Eye of My Heart
Rating:Eye of My Heart: 27 Writers Reveal the Hidden Pleasures and Perils of Being a Grandmother, Barbara Graham, editor. Harper (2009), 298 pages.
This collection of essays is exactly what the title promises—a whole bunch of grandmothers writing about their experiences as grandparents. Because the stories are all very well-written, I have only positive things to say about each of them individually. Taken together, however, they can become repetitive and even a little boring. They are best read, therefore, a few at a time rather than all in one sitting. The stand-outs are the essays that depart from the usual adoration of the perfect grandchildren, and speak instead about difficulties.
Sallie Tisdale writes ones of those stories, about her adopted son and his girlfriend, living on welfare, and having a succession of babies they can’t afford: “When our granddaughter Taylor, is born, I sink into a dispirited silence for days, unable to celebrate this birth. It seems to be the birth of a cycle of poverty, a future of small apartments and dead-end jobs. Rafael stays home with the children. Corina finally starts school again. My husband slips them twenety-dollar bills. I bring disappointing, grandmotherly presents: pajamas, shoes, books.”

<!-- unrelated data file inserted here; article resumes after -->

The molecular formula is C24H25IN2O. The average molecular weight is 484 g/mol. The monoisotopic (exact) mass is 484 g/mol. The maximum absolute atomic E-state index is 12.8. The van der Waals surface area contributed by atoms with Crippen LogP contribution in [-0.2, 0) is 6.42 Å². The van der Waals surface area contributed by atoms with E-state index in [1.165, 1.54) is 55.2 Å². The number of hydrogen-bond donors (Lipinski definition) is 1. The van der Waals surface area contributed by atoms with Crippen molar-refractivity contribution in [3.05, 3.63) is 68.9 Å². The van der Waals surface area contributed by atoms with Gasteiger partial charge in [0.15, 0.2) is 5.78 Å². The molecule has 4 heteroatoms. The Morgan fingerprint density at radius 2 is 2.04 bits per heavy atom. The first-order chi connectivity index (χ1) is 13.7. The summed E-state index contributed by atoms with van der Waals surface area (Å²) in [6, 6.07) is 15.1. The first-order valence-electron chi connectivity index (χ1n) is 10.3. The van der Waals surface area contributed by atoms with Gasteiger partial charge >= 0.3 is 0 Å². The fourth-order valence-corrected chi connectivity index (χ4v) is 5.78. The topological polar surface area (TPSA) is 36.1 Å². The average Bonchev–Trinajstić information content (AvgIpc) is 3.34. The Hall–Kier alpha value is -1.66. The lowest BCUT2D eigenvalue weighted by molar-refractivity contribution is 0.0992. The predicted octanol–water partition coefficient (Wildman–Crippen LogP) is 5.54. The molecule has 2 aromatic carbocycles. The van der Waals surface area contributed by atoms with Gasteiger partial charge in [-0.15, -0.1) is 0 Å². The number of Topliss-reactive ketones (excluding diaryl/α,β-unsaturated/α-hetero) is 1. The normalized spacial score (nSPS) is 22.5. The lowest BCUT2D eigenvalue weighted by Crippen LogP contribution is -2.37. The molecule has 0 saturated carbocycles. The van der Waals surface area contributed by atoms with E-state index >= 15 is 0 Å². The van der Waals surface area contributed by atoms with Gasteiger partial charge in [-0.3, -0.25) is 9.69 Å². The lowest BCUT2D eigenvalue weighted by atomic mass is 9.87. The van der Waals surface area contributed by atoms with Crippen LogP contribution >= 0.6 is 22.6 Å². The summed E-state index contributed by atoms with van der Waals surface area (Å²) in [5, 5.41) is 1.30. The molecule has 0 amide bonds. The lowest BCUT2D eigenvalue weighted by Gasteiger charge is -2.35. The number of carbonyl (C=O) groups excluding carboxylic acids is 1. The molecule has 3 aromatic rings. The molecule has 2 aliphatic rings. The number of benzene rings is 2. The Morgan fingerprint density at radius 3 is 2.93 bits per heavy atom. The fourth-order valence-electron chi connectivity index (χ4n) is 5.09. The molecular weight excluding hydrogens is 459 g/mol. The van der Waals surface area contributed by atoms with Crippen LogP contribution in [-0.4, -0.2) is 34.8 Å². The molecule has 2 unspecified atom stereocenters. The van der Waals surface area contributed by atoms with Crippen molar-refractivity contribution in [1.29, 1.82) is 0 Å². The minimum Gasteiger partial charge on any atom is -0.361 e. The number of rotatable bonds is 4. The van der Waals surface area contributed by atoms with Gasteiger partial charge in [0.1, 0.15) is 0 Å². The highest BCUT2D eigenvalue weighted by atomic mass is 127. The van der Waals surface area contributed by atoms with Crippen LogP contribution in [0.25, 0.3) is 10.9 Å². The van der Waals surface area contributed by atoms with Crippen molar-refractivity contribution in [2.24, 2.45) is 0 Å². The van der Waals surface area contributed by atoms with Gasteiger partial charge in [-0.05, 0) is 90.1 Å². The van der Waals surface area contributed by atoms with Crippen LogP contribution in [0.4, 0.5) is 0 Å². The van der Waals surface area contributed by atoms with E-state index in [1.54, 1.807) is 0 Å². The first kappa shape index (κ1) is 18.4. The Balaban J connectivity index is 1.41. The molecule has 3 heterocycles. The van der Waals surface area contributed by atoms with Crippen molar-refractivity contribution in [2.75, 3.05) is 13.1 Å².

Claire Roberts, in When Things Go Tilt, is an estranged mother who lives just ten miles away from her son, but only goes to his house when one of the granddaughters calls: “I pull up hoping she’ll see me and come outside but this rarely happens. I think Emma believes that by forcing me to come to the house, she can somehow be the catalyst for detente. Both she and Gracie understand that there’s ‘a situation’ with Gramma and their mother—and, therefore, with their father, too.”
Other themes in the “difficult” category include competition with the other grandmother, discovering that taking care of the grandchild can actually become boring, and the insecure position one is in when your grandchild’s mother is your daughter-in-law, rather than your daughter.
Eye of My Heart is a must-read for all grandmothers, grandmothers-to-be and parents with grandmothers in their lives.
Reviewed by Cindy Blackett